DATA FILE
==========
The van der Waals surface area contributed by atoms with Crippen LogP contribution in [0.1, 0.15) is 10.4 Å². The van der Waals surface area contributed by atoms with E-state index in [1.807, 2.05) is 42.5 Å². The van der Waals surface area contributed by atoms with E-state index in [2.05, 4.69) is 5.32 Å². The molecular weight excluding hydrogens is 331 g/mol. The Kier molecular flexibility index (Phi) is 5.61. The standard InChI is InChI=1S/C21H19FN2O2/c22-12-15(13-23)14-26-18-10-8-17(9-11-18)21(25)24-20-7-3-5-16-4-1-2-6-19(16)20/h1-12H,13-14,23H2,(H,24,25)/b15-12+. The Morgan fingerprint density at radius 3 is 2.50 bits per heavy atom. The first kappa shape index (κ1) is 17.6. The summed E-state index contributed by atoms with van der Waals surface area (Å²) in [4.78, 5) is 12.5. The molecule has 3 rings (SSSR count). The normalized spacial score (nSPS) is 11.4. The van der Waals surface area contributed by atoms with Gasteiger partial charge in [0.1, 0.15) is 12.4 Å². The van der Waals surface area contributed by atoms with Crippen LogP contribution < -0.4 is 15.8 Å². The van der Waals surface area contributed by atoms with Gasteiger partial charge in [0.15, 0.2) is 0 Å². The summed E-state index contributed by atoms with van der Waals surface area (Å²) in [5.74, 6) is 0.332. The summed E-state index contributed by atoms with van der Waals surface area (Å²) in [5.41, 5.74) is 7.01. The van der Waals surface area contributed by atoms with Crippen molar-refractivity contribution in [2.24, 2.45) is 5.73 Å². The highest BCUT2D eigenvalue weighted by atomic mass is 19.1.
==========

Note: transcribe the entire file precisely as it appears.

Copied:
The van der Waals surface area contributed by atoms with Crippen LogP contribution in [0.1, 0.15) is 10.4 Å². The van der Waals surface area contributed by atoms with E-state index in [1.807, 2.05) is 42.5 Å². The van der Waals surface area contributed by atoms with E-state index in [2.05, 4.69) is 5.32 Å². The molecular weight excluding hydrogens is 331 g/mol. The Kier molecular flexibility index (Phi) is 5.61. The standard InChI is InChI=1S/C21H19FN2O2/c22-12-15(13-23)14-26-18-10-8-17(9-11-18)21(25)24-20-7-3-5-16-4-1-2-6-19(16)20/h1-12H,13-14,23H2,(H,24,25)/b15-12+. The Morgan fingerprint density at radius 3 is 2.50 bits per heavy atom. The first kappa shape index (κ1) is 17.6. The summed E-state index contributed by atoms with van der Waals surface area (Å²) in [4.78, 5) is 12.5. The molecule has 3 rings (SSSR count). The normalized spacial score (nSPS) is 11.4. The van der Waals surface area contributed by atoms with Gasteiger partial charge in [0.1, 0.15) is 12.4 Å². The van der Waals surface area contributed by atoms with Crippen LogP contribution < -0.4 is 15.8 Å². The van der Waals surface area contributed by atoms with Gasteiger partial charge in [0.15, 0.2) is 0 Å². The summed E-state index contributed by atoms with van der Waals surface area (Å²) in [5.74, 6) is 0.332. The summed E-state index contributed by atoms with van der Waals surface area (Å²) in [5.41, 5.74) is 7.01. The van der Waals surface area contributed by atoms with Crippen molar-refractivity contribution in [2.24, 2.45) is 5.73 Å². The highest BCUT2D eigenvalue weighted by atomic mass is 19.1.